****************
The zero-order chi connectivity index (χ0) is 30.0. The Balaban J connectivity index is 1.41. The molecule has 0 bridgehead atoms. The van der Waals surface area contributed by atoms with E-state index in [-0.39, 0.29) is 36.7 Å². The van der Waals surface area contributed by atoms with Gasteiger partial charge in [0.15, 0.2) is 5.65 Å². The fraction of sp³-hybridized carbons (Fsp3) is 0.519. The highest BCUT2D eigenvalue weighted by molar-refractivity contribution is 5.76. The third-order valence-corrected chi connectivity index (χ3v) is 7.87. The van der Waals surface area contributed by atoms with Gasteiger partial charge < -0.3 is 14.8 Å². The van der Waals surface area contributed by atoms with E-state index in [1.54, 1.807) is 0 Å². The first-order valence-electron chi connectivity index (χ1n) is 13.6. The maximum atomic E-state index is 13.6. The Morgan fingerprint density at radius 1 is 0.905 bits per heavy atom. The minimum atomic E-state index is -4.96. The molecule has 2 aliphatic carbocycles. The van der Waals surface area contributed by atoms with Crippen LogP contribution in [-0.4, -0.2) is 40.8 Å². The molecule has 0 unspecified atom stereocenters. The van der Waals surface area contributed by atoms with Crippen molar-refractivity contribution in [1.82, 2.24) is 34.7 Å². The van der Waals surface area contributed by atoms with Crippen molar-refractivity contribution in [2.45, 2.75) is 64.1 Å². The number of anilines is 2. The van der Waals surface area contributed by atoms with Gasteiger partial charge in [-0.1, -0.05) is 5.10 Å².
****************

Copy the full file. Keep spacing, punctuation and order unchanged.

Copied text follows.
The zero-order chi connectivity index (χ0) is 30.0. The Balaban J connectivity index is 1.41. The molecule has 0 bridgehead atoms. The van der Waals surface area contributed by atoms with E-state index in [-0.39, 0.29) is 36.7 Å². The van der Waals surface area contributed by atoms with Gasteiger partial charge in [0.15, 0.2) is 5.65 Å². The fraction of sp³-hybridized carbons (Fsp3) is 0.519. The highest BCUT2D eigenvalue weighted by molar-refractivity contribution is 5.76. The third-order valence-corrected chi connectivity index (χ3v) is 7.87. The van der Waals surface area contributed by atoms with Gasteiger partial charge < -0.3 is 14.8 Å². The van der Waals surface area contributed by atoms with E-state index in [1.54, 1.807) is 0 Å². The first-order valence-electron chi connectivity index (χ1n) is 13.6. The maximum atomic E-state index is 13.6. The Morgan fingerprint density at radius 1 is 0.905 bits per heavy atom. The minimum atomic E-state index is -4.96. The molecule has 2 aliphatic carbocycles. The van der Waals surface area contributed by atoms with Crippen LogP contribution in [-0.4, -0.2) is 40.8 Å². The molecule has 0 unspecified atom stereocenters. The van der Waals surface area contributed by atoms with Crippen molar-refractivity contribution in [1.82, 2.24) is 34.7 Å². The van der Waals surface area contributed by atoms with Crippen molar-refractivity contribution in [2.45, 2.75) is 64.1 Å². The number of anilines is 2. The van der Waals surface area contributed by atoms with Gasteiger partial charge in [-0.1, -0.05) is 5.10 Å².